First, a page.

Directors' pay outstrips that of employees by almost three times as much as it did in 2000. Directors now earn 98 times more than full-time workers, compared with 39 times their pay in 2000, according to new research.
The latest boardroom pay survey by Incomes Data Services shows that the average total earnings of chief executives at the top 100 UK listed companies, the FTSE 100, are now £2.8 million a year. Chief executive salaries are £730,796 on average, while other benefits make up the difference.
The Directors' Pay Report analyses the salaries, annual bonus payments, incentive plans and benefits of more than 1,000 executive directors at the UK's top 350 listed companies. The survey shows a fast-growing pay gap between workers and directors.
The report found that directors at the top 350 UK listed companies saw salaries alone increase by 9.6%, while wage settlements on average have resulted in pay increases for workers of 3% on average.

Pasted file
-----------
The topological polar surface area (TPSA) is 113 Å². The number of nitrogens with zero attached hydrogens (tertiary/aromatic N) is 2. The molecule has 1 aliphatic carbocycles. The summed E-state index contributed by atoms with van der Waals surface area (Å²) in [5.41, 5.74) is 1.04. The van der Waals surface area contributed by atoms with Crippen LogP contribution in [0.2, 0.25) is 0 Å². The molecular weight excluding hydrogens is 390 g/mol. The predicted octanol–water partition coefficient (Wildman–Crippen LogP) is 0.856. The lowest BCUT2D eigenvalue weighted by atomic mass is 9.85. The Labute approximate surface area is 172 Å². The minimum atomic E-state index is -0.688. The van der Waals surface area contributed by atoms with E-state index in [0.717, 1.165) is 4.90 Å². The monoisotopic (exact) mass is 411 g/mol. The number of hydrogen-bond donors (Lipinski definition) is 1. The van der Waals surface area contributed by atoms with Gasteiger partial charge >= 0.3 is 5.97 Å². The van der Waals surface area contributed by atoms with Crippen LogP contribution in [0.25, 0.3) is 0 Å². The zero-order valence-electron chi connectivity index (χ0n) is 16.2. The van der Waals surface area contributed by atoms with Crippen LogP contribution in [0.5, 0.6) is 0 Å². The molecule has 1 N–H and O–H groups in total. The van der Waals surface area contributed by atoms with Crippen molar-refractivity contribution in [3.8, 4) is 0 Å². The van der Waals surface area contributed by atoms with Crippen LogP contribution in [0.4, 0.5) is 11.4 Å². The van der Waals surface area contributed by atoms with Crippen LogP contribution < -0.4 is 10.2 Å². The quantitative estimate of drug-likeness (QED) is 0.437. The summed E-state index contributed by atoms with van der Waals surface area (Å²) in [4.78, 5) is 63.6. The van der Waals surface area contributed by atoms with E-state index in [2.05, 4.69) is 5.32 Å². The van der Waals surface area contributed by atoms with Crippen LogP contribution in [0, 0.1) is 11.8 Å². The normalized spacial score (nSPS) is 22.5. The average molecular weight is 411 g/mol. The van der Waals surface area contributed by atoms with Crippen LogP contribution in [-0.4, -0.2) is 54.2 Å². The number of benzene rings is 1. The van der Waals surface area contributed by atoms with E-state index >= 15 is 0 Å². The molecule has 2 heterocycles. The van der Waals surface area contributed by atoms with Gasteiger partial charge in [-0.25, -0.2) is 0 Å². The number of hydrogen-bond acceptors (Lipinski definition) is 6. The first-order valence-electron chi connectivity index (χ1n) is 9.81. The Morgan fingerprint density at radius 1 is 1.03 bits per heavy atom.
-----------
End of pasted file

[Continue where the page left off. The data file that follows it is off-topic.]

The total remuneration is many times the salary of executives because it includes the notional gains which executives would earn from share options at current prices. Not all share options could be immediately cashed in at current prices.
The research shows that average FTSE 100 chief executive pay packages jumped by 43% in just one year. They have risen by 102% since 2000, a period during which average pay packets overall rose by just 29%. Five chief executives earned pay packets which exceeded £10 million.
"It is hard not to conclude that this further huge rise in executive pay is more about greed than performance," said Trades Union Congress general secretary Brendan Barber. "No one should now have any illusions that executive remuneration has been brought under control. Giving shareholders a vote on boardroom pay has failed to rein in excess, as remuneration committees have simply found new ways to keep pushing up pay."
"Oscar Wilde may not have had directors’ pay in mind when he said ‘moderation is a fatal thing … nothing succeeds like excess’, but given our latest survey it seems like remuneration committees have acted on his advice," said Steve Tatton, editor of the IDS Executive Compensation Review.
"The stratospheric levels of directors' pay compared to average wages mean that executives now live in a class apart, even from employees in their own companies. It is not just socially divisive, but bad for the economy," said Barber.